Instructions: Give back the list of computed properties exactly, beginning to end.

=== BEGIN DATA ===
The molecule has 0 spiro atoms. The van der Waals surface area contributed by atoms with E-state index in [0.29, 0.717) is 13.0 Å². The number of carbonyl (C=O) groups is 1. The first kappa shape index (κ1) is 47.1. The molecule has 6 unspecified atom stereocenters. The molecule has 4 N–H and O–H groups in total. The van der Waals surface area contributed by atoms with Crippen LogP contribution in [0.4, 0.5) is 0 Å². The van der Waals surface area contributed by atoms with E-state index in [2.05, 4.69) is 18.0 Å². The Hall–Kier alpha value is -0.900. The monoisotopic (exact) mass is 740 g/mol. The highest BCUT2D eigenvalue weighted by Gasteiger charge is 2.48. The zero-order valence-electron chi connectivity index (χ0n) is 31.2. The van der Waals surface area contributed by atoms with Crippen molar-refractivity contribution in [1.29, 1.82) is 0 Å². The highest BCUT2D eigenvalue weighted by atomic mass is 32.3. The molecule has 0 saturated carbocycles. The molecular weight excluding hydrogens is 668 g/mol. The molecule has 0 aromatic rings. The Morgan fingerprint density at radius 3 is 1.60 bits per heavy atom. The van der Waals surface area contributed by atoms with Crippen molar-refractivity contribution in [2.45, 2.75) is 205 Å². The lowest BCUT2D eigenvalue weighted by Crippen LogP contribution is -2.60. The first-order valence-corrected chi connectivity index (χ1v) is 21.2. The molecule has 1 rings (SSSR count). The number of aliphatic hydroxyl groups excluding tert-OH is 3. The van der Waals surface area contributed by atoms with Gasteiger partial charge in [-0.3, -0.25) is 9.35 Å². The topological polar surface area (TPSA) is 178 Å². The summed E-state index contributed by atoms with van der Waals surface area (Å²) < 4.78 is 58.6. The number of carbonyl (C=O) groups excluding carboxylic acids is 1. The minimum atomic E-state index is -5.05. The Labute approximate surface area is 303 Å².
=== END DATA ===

The molecule has 0 spiro atoms. The van der Waals surface area contributed by atoms with E-state index in [0.29, 0.717) is 13.0 Å². The number of carbonyl (C=O) groups is 1. The first kappa shape index (κ1) is 47.1. The molecule has 6 unspecified atom stereocenters. The molecule has 4 N–H and O–H groups in total. The van der Waals surface area contributed by atoms with Crippen LogP contribution in [0.4, 0.5) is 0 Å². The van der Waals surface area contributed by atoms with E-state index in [2.05, 4.69) is 18.0 Å². The Hall–Kier alpha value is -0.900. The monoisotopic (exact) mass is 740 g/mol. The highest BCUT2D eigenvalue weighted by Gasteiger charge is 2.48. The zero-order valence-electron chi connectivity index (χ0n) is 31.2. The van der Waals surface area contributed by atoms with Crippen molar-refractivity contribution in [1.29, 1.82) is 0 Å². The highest BCUT2D eigenvalue weighted by atomic mass is 32.3. The molecule has 0 saturated carbocycles. The molecular weight excluding hydrogens is 668 g/mol. The molecule has 0 aromatic rings. The Morgan fingerprint density at radius 3 is 1.60 bits per heavy atom. The van der Waals surface area contributed by atoms with Crippen molar-refractivity contribution in [2.45, 2.75) is 205 Å². The lowest BCUT2D eigenvalue weighted by Crippen LogP contribution is -2.60. The first-order valence-corrected chi connectivity index (χ1v) is 21.2. The molecule has 1 rings (SSSR count). The number of aliphatic hydroxyl groups excluding tert-OH is 3. The van der Waals surface area contributed by atoms with Gasteiger partial charge in [-0.3, -0.25) is 9.35 Å². The topological polar surface area (TPSA) is 178 Å². The summed E-state index contributed by atoms with van der Waals surface area (Å²) < 4.78 is 58.6. The number of carbonyl (C=O) groups excluding carboxylic acids is 1. The minimum atomic E-state index is -5.05. The Labute approximate surface area is 303 Å².